Because people don’t understand how IRAs or interest works, they often fail to take advantage of powerful investing techniques available to almost everyone. One of the best vehicles for growing wealth and retiring with financial stability is the IRA, aka the individual retirement account. What if I told you that contributing the yearly maximum of $6,000 would yield approximately $1 million dollars in 30 years? Here’s how that actually works and how it will make you want to get started now.
The IRA: Making Common People Uncommon Millionaires
Some people are lucky enough to have pensions or at least a 401k with employer matching but many of us are stuck with only an IRA as our only retirement savings account. Though IRA accounts have lower yearly contribution maximums compared to a 401k, they still provide tax benefits and can let us retire as millionaires.
IRAs are free to open and most have very low management fees. You can open some with just a dollar and set up automated or manual contributions. You also don’t need a lot of financial knowledge for them, especially if you follow my simple tip to become a millionaire.
There are basically two types of IRAs: Traditional and Roth. Their difference is all about the tax structure. You get a tax break now with Traditional IRAs and pay taxes on any withdrawn funds later. With a Roth, you don’t get a tax break now for your contributions but your withdrawn funds will be tax free once you retire. Both have the same contribution limits and general operation.
Either is fine for our purposes and I encourage you to see which one fits your situation best. Starting in 2019, the yearly contribution limit increased from $5,500 to $6,000 and will likely increase as time passes.
The main thing to know is how to direct your money when it goes into funding the account and to always make the maximum contribution each year. That will make all the difference on your final account balance.
The S&P 500 Beats All
Warren Buffett famously made a $1 million bet that an S&P index fund would beat the performance of a collection of hedge funds over the long-term of 10 years. He won his bet and the money went to charity. Buffett knows that the S&P 500 – a collection of 500 of the top US stocks – is perhaps the most reliable generator of returns over the long-term. During that 10 year bet, the S&P index fund that tracks the S&P 500 earned 7.1% compounded interest annually, compared to the hedge fund average performance of 2.2%.
Is 7.1% interest a good rate of return on your dollar? Yes. One reason is that your money will basically double every 10 years at this rate. For instance, if you contributed $6,000 a year into your IRA and bought only the S&P index fund, after 10 years at its 7.1% average you would have contributed $60,000 but now have $89,204.96 thanks to interest. Do the same thing for 30 years and you will have contributed $180,000 but have approximately $618,036.42 thanks to interest and the power of your money doubling every 10 years.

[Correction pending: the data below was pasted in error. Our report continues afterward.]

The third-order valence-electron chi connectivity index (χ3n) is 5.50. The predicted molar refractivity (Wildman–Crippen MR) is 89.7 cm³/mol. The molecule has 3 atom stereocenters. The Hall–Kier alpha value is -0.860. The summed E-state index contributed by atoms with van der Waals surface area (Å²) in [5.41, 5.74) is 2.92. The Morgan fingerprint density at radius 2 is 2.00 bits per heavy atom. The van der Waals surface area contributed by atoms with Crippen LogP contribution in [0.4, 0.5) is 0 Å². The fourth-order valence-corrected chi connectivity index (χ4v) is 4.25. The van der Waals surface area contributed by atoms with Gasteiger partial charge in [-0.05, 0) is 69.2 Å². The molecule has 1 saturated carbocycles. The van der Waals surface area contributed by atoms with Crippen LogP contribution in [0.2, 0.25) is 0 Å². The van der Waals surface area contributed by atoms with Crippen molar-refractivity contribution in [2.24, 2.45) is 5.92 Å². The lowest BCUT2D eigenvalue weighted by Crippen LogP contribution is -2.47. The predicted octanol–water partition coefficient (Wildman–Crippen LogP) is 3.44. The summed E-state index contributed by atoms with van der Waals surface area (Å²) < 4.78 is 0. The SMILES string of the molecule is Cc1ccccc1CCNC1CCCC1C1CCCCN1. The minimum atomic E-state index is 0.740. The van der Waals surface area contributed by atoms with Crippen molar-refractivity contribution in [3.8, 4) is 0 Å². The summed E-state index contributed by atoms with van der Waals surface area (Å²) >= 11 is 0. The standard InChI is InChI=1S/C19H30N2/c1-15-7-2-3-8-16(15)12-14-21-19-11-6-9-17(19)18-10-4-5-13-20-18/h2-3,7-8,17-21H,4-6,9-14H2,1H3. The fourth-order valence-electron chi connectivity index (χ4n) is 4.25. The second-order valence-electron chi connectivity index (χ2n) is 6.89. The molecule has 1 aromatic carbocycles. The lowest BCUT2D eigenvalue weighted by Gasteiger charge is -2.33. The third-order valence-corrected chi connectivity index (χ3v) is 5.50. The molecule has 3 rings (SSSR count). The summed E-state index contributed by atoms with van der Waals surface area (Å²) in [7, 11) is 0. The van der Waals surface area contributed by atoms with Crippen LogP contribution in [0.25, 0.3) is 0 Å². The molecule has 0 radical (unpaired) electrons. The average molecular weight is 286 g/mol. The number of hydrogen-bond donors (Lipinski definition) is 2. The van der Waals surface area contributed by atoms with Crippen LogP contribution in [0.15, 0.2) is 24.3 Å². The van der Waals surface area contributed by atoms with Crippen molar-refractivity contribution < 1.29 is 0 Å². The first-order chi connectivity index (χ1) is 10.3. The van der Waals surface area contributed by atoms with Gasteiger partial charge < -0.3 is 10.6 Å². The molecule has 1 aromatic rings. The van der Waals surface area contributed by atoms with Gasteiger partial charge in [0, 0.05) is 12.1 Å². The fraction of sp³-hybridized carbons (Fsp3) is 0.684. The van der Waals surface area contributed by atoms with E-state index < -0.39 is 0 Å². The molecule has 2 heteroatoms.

That 7.1% return for the S&P index fund ran from 2007 to 2017, including the height of the Great Recession. Not bad at all, especially when the algorithm-run hedge funds only averaged a return of 2.2% over that same time. However, the 90 year average for the S&P 500 is actually 9.8%. This is important since a 10% interest rate means your money doubles every 7 years as compared to every 10 years at just 7%.
What does this mean for your money?
If you contributed $6,000 a year for 30 years into the S&P index fund at the S&P’s average return of 9.8%, you will have invested $180,000 but have approximately $1,043,477.93 at the end of those 30 years. In other words, you will be a millionaire. This is the power of interest and why the interest rate matters.
Be a Millionaire
Get rich schemes and fancy stock picking are long-shots akin to getting drafted into the NBA or winning Wimbledon. People like you and me shouldn’t gamble on that for our future. However, we do need to make plans for our retirement and financial futures. The S&P index fund is one of the best, most reliable vehicles for growth open to everyone. If you started maxing out your IRA every year from age 18, you’d be a millionaire around age 48. If you started at 30, you’d reach that goal at 60.
And the longer you contributed and left your money to grow, the richer you’d be.
The 18 year old that contributed money every year until 68 would have roughly $7,137,950.30 at the end of 50 years thanks to compound interest. This is why starting early is so important with money. Time is on our side thanks to the doubling power of 7% and 10% interest rate returns.
Get Started Today
Even if you’re 40 and without a dollar to your name, you can be a millionaire by the time you have to start withdrawing from your IRA at 70. If you’re younger than 40, you’ll reach that hallmark sooner. If you’re older, you’ll still benefit from the average S&P index fund interest rate of between 7.1% and 9.8%.
Will the S&P always return this rate? Who knows but it has a better track record than most anything else out there. All of us would probably be best served by opening an IRA today, investing in an S&P 500 index fund, and maxing out that $6,000 contribution each year. Not only will we reap tax benefits, we’ll be building wealth now and financial stability for the long-term. Our future selves will more than thank us.
Note: Want to see how compound interest works? Check out the compound interest calculator at Moneychimp.
Like this article? Share it so that others learn these financial secrets and start living their best lives now.
Disclaimer: I am not a financial advisor. All of this is in my own opinion.